November 5, 2019 / 2:07 AM / 14 days ago

China cuts loan rate for first time since 2016, seeks to soothe bond market

SHANGHAI (Reuters) - China’s central bank cut the interest rate on its one-year medium-term lending facility (MLF) loans on Tuesday for the first time since early 2016, as policymakers work to prop up a slowing economy hit by weaker demand at home and abroad.

FILE PHOTO: A Chinese national flag flies at the headquarters of the People's Bank of China, the country's central bank, in Beijing, China, January 19, 2016. REUTERS/Kim Kyung-Hoon

Analysts said the cut, while modest, may be a sign the central bank is turning more proactive and is looking to ease investor worries that higher inflation will prevent it from delivering fresh stimulus measures.

Chinese government bonds have sold off in recent weeks on concerns that authorities may be moving to a more cautious policy stance, despite a sharper-than-expected economic slowdown.

The People’s Bank of China (PBOC) said it was lowering the rate on its one-year medium-term lending facility (MLF) loans to financial institutions CNMLF1YRRP=PBOC by 5 basis points to 3.25% from 3.30% previously.

The move could pave the way for a reduction in China’s new benchmark Loan Prime Rate (LPR) in a few weeks. It is linked to the MLF rate and is published on the 20th of every month.

Hao Zhou, senior emerging markets economist at Commerzbank in Singapore, said the cut, while “really tiny”, sends a message that the PBOC does not want the market to doubt its will to support growth.

“They tried to maneuver in a limited space ... It does not change the overall picture that aggressive easing is not on the table. On the micro level there’s still some targeted support from policymakers,” he said.

The PBOC said it had lent 400 billion yuan ($56.92 billion) to financial institutions through the liquidity tool, slightly less than a batch of MLF loans worth 403.5 billion yuan due to mature on Tuesday.

ING economists said in a note Tuesday’s move would signal to the markets that a pause in monetary easing since September was over.

Bonds had sold off on rising expectations that the U.S. and China will reach a trade deal and on fears the central bank will be held back by quickening consumer inflation, which has jumped to near 6-year highs largely due to rising pork prices.

The yield on benchmark 10-year Chinese government bonds CN10YT=RR has risen about 30 basis points since early September.

Julian Evans-Pritchard, senior China economist at Capital Economics, noted that the rate cut was the first reduction in a PBOC lending facility rate in more than three years.

“It will lower funding costs for banks and, as a result, banks should be more willing to lower lending rates.”

But he said a five-basis-point cut won’t be enough to drive a turnaround in credit growth, which has started slowing again recently.

“We expect another 70 bps of reductions in the MLF rate by the middle of next year,” he said in a note to clients.

POLICY DILEMMA

China’s response to the current slowdown has been more restrained than in the past, when it slashed rates aggressively and encouraged a lending spree that created a mountain of debt.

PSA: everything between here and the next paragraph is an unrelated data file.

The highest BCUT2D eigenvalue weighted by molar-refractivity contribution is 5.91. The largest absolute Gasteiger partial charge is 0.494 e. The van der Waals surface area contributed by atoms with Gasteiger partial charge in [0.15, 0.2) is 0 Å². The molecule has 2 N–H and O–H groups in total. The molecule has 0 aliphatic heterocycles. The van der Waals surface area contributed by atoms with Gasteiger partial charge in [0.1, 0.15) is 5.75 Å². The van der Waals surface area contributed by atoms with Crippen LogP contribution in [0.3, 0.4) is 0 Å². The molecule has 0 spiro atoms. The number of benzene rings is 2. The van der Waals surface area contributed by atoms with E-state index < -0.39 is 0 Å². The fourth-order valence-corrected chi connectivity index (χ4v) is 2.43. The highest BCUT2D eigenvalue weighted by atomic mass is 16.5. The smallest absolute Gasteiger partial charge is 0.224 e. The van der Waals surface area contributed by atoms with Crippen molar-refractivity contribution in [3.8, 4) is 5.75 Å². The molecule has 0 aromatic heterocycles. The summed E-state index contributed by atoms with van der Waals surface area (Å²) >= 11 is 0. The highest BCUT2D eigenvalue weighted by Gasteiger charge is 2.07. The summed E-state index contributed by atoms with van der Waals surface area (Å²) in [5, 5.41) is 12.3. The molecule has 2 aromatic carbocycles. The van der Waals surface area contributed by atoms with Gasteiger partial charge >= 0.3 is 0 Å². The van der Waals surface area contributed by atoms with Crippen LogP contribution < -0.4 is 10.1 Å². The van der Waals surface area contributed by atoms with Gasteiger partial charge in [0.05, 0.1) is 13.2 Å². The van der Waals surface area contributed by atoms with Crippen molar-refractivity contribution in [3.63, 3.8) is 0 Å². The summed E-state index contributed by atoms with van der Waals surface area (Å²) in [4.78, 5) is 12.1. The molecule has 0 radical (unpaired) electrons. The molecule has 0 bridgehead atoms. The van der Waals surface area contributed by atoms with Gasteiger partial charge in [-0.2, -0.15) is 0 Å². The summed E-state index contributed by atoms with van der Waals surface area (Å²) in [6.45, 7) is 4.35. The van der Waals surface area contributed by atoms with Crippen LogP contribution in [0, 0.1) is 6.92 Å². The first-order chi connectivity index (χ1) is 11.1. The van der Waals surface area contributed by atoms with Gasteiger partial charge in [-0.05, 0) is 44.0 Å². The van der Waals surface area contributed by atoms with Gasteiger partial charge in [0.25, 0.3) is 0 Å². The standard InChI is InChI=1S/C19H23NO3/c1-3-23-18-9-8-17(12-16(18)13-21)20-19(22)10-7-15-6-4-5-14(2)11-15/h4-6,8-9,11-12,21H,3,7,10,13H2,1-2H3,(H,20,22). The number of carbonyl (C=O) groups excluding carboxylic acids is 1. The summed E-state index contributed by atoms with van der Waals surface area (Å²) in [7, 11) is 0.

So far, Beijing has largely opted for higher infrastructure spending and tax cuts to support economic activity, while acknowledging it will take some time for such support to filter through.

The PBOC has also cut banks’ reserve requirements seven times since early 2018 to free up more funds to lend, with another such move widely expected by year-end.

However, investor uncertainty over the PBOC’s policy plans has heightened in recent weeks, causing repo rates to rise and bonds to be sold.

Following the MLF cut on Tuesday afternoon, Chinese 10-year Treasury futures for December delivery CFTZ9, the most-traded contract, were 0.28% higher.

Commerzbank’s Zhou said the recent gains in the yuan may have strengthened the PBOC’s hand and given it more confidence to move now.

The Chinese currency CNY=CFXS has risen to 2-1/2 month highs against the dollar this week amid signs that Washington and Beijing may be inching toward a deal that could de-escalate their protracted trade war.

At the same time, a slew of downbeat economic data suggest more stimulus is needed soon.

Third-quarter economic growth slowed more than expected to 6.0% from a year earlier, the bottom of the government’s target range of 6-6.5% for the full year. Nomura believes it will fall to 5.8% in the current quarter, and slow further next year.

However, the PBOC surprised markets by not issuing targeted medium-term loans in October.

It also unexpectedly kept its new lending benchmark rate unchanged at the monthly fixing in October for the first time since its debut. It had trimmed the rate in August and September.

Some analysts believe authorities are conserving their policy ammunition while waiting to see the outcome of the latest trade talks.

But a partial trade deal may only relieve some of the pressure on the world’s second-largest economy, though it could bolster business confidence.

Global demand is expected to cool further next year, keeping up pressure on exporters, and surveys show prolonged weakness in manufacturing is spilling over into China’s key services sector, which accounts for over half of the economy.

Reporting by Andrew Galbraith; Additional reporting by Winni Zhou; Editing by Kim Coghill

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